Once upon a time in Bollywood, a chubby but talented actress came to Bollywood. She rapidly gained popularity amongst the masses and her co-stars as she starred in some great and not so great films. But before she could say Aati Kya Khandala, she became “the Rani Mukherjee.” All was hunky-dory until Rani one day signed a film called Paheli which was then followed by a spat of flop films: Baabul, Ta Ra Rum Pum, Laaga Chunari Mein Daag and Thoda Pyar Thoda Magic. Rani Mukherjee had fallen into a lull which she found very hard to come out of. And then one day, best “bud” Aditya Chopra came to her rescue and offered a chance to revive her career with one Dil Bole Hadippa. And the ending to this short story? Well, you’ll just have to read on to find out. However, to her advantage Rani did lose heaps of weight and has never looked so great – even though critics claim this was “desperate attempt”. On the other hand, she did manage to pair up with Shahid Kapoor – the current reigning star, who can only add more oomph to the already hyped film. Based on the game of Cricket, the film is directed by debutant Anurag Singh. Alright, ready to see if this is Rani’s happy ending or are will she lose yet another wicket in her career graph?
Veera Kaur (Rani Mukherjee) is an avid cricketer who admires Sachin Tendulkar and no doubt is filled with talent. The villagers indulge in a yearly Independence Day cricket match with the neighboring Pakistan which is headed by Vikram Singh (Anupam Kher) and after losing for four years straight, he decides to call his son Rohan (Shahid Kapoor), an extremely talented English cricket captain. Upon his arrival, he immediately holds auditions for a new team and Veera realizes this is her moment to bowl the team over. However, coming from an orthodox village where girls fill buckets from the well and don’t bowl an over, she realizes she will need to disguise herself as a man if she has to make it on the team. Naturally she is selected by Rohan and also finds herself attracted to the selector. It is then she quickly hires Soniya (Sherlyn Chopra) to flirt with Rohan while she focuses on the game. Of course, the film comes to a point where Veera finds herself caught in a web of lies and confusion which leads to the films climax.
DBH is a film which has drawn “inspirations” from a whole bunch of others. The identity plot is courtesy of Rab Ne Bana De Jodi while the script bares strong resemblances to the Hollywood film She’s The Man – minus the soccer and add the cricket – hello Lagaan. And of course, the sports angle reminds viewers very much of Chak De India. There is also hints of Bunty Aur Babli – Rani’s clothes and characteristics and even some Yash Chopra love story customary scenes ala DDLJ. So what is unique about the film? Nothing really. The film, in typical Yash Raj fashion has a bunch of funny moments and great songs which are exceptionally caught on camera but really doesn’t engage you. As a director Anurag Singh shows talent and a flair for storytelling, there is no doubt about it even though the script is rather weak and filled with holes. Holes you ask? Yes numerous! If you thought that the entire wife-unable-to-recognize-her-husband sequence was rather unbelievable in Rab Ne Bana Di Jodi then DBH is no less. While Rani changes her appearance to look like a Sikh boy, she failed to change her voice. Did Veer forget to hit puberty? And the climax is nothing short of a complete drag! Amidst the not so nail biting cricket match, Veer’s contact lenses fall out which is when Rohan realizes he is a she or rather Veer is Veera. Shock and horror! Not really.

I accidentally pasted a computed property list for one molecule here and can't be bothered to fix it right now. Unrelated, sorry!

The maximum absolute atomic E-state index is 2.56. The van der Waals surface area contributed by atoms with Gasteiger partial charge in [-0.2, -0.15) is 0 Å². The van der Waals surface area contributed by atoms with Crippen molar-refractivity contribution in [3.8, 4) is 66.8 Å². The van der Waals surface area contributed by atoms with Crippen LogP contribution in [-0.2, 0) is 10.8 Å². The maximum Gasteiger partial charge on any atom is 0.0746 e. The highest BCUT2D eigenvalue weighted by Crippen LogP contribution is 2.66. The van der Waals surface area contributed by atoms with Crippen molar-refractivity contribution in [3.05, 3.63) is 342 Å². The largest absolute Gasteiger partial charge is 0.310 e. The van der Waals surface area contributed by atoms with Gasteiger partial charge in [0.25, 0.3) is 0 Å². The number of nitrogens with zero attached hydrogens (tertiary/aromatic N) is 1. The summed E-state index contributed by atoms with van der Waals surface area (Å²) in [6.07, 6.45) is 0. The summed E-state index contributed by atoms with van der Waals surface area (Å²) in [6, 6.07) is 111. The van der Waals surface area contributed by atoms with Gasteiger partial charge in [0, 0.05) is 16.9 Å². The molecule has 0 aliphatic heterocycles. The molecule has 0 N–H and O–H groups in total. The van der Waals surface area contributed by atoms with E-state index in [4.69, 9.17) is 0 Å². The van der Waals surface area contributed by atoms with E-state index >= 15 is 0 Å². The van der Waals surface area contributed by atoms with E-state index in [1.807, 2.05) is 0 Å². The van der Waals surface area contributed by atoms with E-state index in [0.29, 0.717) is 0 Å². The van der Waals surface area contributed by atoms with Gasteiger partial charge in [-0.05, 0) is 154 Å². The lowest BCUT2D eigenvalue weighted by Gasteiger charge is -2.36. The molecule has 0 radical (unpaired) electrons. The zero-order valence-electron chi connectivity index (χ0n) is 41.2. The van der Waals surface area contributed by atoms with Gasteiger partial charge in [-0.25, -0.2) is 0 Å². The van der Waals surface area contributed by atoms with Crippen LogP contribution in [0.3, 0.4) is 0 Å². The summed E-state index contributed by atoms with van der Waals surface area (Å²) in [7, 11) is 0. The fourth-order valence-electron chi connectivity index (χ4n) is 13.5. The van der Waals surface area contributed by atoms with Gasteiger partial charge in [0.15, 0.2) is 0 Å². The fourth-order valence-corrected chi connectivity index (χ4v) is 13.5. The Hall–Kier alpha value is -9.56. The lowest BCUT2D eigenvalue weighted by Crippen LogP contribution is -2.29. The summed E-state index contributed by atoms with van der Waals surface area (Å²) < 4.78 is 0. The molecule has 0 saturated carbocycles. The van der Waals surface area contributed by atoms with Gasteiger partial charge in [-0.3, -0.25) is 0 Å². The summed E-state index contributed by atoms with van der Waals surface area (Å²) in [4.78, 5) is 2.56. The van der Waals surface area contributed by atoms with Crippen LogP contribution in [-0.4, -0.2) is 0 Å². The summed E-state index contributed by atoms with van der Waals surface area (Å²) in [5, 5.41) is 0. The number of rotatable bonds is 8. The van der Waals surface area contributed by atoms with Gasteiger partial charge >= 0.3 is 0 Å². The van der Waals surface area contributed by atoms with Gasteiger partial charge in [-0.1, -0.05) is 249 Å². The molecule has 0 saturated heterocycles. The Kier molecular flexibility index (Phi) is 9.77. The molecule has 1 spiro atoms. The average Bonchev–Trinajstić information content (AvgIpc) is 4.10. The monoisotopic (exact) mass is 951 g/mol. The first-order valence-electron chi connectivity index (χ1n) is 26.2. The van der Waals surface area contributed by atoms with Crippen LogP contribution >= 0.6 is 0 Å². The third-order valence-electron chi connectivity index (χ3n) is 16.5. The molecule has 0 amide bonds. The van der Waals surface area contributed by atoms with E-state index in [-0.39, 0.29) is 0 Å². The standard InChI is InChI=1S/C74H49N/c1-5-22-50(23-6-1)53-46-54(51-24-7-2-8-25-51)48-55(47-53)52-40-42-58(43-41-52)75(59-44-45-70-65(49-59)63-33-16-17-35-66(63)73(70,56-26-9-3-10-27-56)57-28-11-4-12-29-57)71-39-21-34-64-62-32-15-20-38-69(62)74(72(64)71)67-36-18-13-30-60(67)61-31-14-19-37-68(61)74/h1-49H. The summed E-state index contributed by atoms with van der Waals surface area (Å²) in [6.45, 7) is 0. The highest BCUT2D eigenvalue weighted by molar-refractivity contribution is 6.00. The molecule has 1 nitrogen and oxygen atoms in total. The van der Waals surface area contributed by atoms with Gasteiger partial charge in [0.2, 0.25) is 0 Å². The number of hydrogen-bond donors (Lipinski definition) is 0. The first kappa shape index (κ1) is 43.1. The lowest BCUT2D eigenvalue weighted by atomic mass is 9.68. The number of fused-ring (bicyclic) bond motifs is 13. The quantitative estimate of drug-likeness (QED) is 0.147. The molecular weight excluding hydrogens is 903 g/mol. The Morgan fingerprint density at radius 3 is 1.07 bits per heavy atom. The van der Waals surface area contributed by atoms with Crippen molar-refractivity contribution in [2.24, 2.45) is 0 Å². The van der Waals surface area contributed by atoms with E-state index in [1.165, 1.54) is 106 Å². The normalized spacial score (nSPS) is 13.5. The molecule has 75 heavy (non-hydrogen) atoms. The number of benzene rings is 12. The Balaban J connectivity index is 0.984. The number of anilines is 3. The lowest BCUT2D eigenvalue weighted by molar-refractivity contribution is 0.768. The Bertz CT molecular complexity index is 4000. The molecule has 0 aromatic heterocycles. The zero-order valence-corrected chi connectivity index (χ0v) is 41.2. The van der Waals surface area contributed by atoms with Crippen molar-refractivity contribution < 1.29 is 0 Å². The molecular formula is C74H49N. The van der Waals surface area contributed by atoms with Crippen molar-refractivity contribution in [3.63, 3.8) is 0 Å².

Performance wise, Rani Mukherjee is back and how. Not only does she look incredible but manages to hold the entire film together. Whether it’s Veera or Veer, she does justice to her film. She is perhaps the only reason to watch the film and beyond that there is really nothing else. Shahid Kapoor does well as he takes the supporting lead to Rani. Nevertheless, he does a good job and dances amazingly. The supporting cast does an average job. Anupam Kher and Dalip Tahil are at their veteran best; Rakhi Sawant and Sherlyn Chopra are average.
The dances and music are an added bonus. And if I had to pick reasons to watch the film at all, then it’s Rani all the way. While the film doesn’t live up to the hype it created, Rani sure does. While DBH may not Hadippa its way to the bank, it will attract Rani Mukherjee fans and her hiatus will definitely help gravitate her audiences back to the cinema hall.
The final verdict: Watch this Hadippa once just for Rani!